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  • Criminal Defense Basics: What Is Mens Rea?

    Posted on by JACK MKHITARIAN

    New Mexico Aggressive Criminal Defense Attorneys

    Criminal Defense BasicsMens rea is a Latin term for “guilty mind.” It was established in English courts in the 13th Century to address the mental element of a criminal act. Before mens rea was formed, a defendant could be found guilty of a crime based on physical conduct.

    The concept was developed to prevent this from happening, and ensure a person was not convicted of a crime if they had what the courts believed to be an “innocent” mind. Mens rea addresses the defendant’s intent, and without intent to commit a crime, they may not be guilty of that crime.

    Mens rea goes by many names in the courtroom, including actus reus, criminal intent, intent, and motive. Therefore, while you might not hear the term “mens rea” used, any of these terms apply to the same legal theory.

    How Does Mens Rea Work in an Albuquerque Criminal Case?

    Mens rea allows the system to decide whether a person meant to commit the crime or did not intend to commit the crime.

    For example, two motorists kill a pedestrian. The first driver never saw the pedestrian until it was too late to act. While they tried to brake and maneuver away, they still struck that pedestrian and killed them. While that motorist is liable for the death, they are only responsible in civil court, because they did not intentionally kill the individual.

    The second motorist, on the other hand, was looking for the pedestrian. Once the pedestrian was sighted, the driver sped into that pedestrian and struck them. In this instance, mens rea applies, because the individual had a guilty mind and the intent to kill the pedestrian on sight.

    Carelessness and Criminal Intent Are Two Different Things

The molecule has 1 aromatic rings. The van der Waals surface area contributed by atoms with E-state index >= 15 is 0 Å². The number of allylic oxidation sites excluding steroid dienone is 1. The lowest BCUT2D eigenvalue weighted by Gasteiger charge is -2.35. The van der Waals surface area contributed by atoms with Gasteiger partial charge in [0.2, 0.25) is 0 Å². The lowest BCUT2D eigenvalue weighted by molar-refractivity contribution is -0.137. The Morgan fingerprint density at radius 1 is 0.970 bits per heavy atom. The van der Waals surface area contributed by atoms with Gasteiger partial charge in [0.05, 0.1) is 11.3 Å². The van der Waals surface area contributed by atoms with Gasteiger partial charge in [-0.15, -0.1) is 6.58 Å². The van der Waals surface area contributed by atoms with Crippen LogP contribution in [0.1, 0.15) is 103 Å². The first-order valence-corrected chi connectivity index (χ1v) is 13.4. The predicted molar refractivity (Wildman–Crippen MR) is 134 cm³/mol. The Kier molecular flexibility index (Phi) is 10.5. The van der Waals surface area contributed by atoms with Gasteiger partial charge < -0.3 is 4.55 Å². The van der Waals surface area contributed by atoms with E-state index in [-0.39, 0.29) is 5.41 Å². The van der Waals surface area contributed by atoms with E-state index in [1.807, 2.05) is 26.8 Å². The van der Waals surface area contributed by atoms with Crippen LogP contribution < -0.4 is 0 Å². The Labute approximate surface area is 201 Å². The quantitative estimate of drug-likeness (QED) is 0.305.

When a person is careless, they are negligent. But careless negligence is typically the result of an oversight and often results in only civil liability (money damages). Criminal negligence can result from gross negligence (that rises above mere oversight) and seems intentional – or almost intentional.

    Take an example of a homeowner who fails to salt or remove snow from their sidewalk. Someone is hurt in this instance, but it is mere negligence. While that person can sue the homeowner for negligence in civil court – it is unlikely that police would be involved or that the defendant would face any criminal charges.

    By contrast, there are cases where negligence rises to the level of criminal liability. Criminal statutes today have a lower threshold for when negligence crosses the line between civil liability and criminal prosecution. Gross or reckless negligence, for example, can result in a criminal charge.

    When Does Mens Rea Apply?

    Determining when mens rea applies to a case comes down to the statute involved. If the statute states that the defendant’s mental state or offense requires mens rea – or intent – then the court will use the defendant’s mental state and compare that to the elements of the crime to determine the appropriate charges.